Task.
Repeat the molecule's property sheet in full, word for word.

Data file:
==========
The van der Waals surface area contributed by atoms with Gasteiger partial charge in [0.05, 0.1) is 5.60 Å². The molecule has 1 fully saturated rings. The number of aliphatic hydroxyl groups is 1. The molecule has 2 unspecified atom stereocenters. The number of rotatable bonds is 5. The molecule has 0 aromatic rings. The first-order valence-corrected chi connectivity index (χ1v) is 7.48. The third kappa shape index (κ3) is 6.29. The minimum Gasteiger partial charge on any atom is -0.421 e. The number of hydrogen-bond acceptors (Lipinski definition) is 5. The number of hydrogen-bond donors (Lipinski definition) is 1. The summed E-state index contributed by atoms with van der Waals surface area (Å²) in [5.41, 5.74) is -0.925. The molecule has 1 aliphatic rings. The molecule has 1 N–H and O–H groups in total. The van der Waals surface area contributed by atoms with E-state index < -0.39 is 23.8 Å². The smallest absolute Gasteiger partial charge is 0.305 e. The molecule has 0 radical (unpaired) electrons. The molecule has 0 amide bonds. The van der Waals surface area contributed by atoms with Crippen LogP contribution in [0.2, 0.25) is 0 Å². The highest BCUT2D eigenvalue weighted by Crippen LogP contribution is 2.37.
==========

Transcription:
The van der Waals surface area contributed by atoms with Gasteiger partial charge in [0.05, 0.1) is 5.60 Å². The molecule has 1 fully saturated rings. The number of aliphatic hydroxyl groups is 1. The molecule has 2 unspecified atom stereocenters. The number of rotatable bonds is 5. The molecule has 0 aromatic rings. The first-order valence-corrected chi connectivity index (χ1v) is 7.48. The third kappa shape index (κ3) is 6.29. The minimum Gasteiger partial charge on any atom is -0.421 e. The number of hydrogen-bond acceptors (Lipinski definition) is 5. The number of hydrogen-bond donors (Lipinski definition) is 1. The summed E-state index contributed by atoms with van der Waals surface area (Å²) in [5.41, 5.74) is -0.925. The molecule has 1 aliphatic rings. The molecule has 1 N–H and O–H groups in total. The van der Waals surface area contributed by atoms with E-state index < -0.39 is 23.8 Å². The smallest absolute Gasteiger partial charge is 0.305 e. The molecule has 0 radical (unpaired) electrons. The molecule has 0 amide bonds. The van der Waals surface area contributed by atoms with Crippen LogP contribution in [0.2, 0.25) is 0 Å². The highest BCUT2D eigenvalue weighted by Crippen LogP contribution is 2.37.